An extremely fine and high quality pair of Restauration gilt and polychrome painted Paris Porcelain two-handled vases probably by Nast Frères Manufactory, each of baluster form with a gilded rim above scrolled acanthus-wrapped handles, each enclosing at the top a winged putto holding a quiver of arrows and terminated by a mask head, the bodies decorated at the front with framed Continental views each with trees in the foreground, one showing rustic figures and horses in front of a river on which floats a barge approaching a wooden bridge and on the far bank buildings below an Italianate fortified town, the other scene showing three figures in the foreground on a wooded hill with a riverside town and mountains beyond, the reverse of each vase with elaborate gilt arabesque decorations upon a dark blue ground to include a pair of swans above a bearded mask head flanked by bountiful cornucopia, fruiting vine trails and foliate scrolls, each of the lower bodies of the vase painted with gilt grisaille leaves upon a spreading circular foot and fluted squared base
Paris, date circa 1820
Height 55 cm. each.
Whilst this pair of vases bare close comparison with examples made by the Sèvres Porcelain Factory, the lack of the Sèvres mark makes it impossible to ascribe them to the latter. Rather they should be described under the collective term of 'Paris Porcelain' that included about 37 factories appearing in and around the capital during the late eighteenth and early nineteenth centuries. Due to the number of different factories and often lack of markings it is generally impossible to distinguish the names of the different makers. However based on their exceptional quality as well as their individual style, it is very likely that they were made by Nast Frères. In particular they compare with a pair of vases of circa 1820 by the same firm in the Musée du Louvre, Paris which are of the same amphorae form as here; likewise they are decorated on the fronts with similar intricately painted Continental landscape above identical foliate bands but have winged figural handles and a dark red rather than blue ground. The model for the pair of vases in the Louvre was introduced by Nast at the 1819 Exposition des Produits des Manufactures and illustrated in the 'Annales de l'Industrie' at which date the vases were white with decoration painted in relief. When the Nast Manufactory again exhibited the same type of vase at the 1823 exhibition, King Louis XVIII purchased a pair decorated with Italian views, of which one showed Lake Trasimeno. Like the latter pair, the present landscape views were almost certainly inspired by Italianate paintings of Jean-Victor Bertin (1767-1842) and engraved by Charles Ransonnette in circa 1800-2.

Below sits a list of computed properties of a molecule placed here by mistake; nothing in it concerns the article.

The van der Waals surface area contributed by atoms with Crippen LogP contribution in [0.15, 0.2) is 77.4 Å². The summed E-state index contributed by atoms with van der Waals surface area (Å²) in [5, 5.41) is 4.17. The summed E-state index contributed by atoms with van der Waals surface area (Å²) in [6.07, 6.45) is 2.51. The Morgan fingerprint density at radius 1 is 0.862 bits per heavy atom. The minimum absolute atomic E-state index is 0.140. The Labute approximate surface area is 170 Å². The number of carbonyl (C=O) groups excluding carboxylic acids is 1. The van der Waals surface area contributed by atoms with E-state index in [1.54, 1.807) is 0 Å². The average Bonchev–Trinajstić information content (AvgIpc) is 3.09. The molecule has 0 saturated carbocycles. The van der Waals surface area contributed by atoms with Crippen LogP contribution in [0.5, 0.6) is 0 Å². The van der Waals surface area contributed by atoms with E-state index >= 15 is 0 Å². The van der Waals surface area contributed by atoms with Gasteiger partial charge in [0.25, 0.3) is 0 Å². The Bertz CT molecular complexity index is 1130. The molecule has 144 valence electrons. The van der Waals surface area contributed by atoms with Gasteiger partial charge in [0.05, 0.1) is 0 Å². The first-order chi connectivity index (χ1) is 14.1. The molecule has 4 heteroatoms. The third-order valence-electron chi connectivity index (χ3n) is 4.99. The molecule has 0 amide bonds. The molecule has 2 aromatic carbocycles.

The Nast Manufactory was founded by Jean Népomucène Hermann Nast (1754-1817) who, born in Austria, worked at as a porcelain manufacturer in Versailles before acquiring his own factory in Paris in 1783. Following its successes through sales to the French Directory and the court of Napoleon I, Nast opened a much larger Paris factory in 1806. There Nast, aided by his two sons Henri and François, introduced new techniques for the application of gold porcelain in high bas-relief which he patented in 1810. The manufactory was also in the forefront of developing new strong coloured glazes, for instance working with French chemist Louis Vauquelin, Nast created an intense malachite green glaze called viridian that was able to remain stable at very high temperatures.
The firm's products were sold to the cream of French society, European royalty as well as President James Madison of America. Following the death of Nast in 1817, the factory was successfully continued by his sons who won many clientele and gained significant approval, not least from King Louis XVIII, who when visiting an exhibit of the firm's wares at the Louvre during the Paris Expostition of 1819, praised Henri and François Nast, noting "I observe with great pleasure the talent passed from father to son, I urge you to cultivate this."
The present pair of vases, like those by Nast Frères in the Louvre represents a technical feat since they are made exclusively of porcelain - even the handles, which appear to be made of bronze. The fact that Nast Frères declined to use gilt bronze caused much concern for Alexandre Brongniart, the director of Sèvres since his workshops were still unable to produce vases of such size without the addition of gilt bronze mounts. Moreover, Brongniart was piqued to see King Louis XVIII purchase these types of vases from Nast Frères, since he considered that the king should solely support the establishments of which he was the protector. Nevertheless Louis XVIII continued to be 'disloyal' to the Royal Manufactory.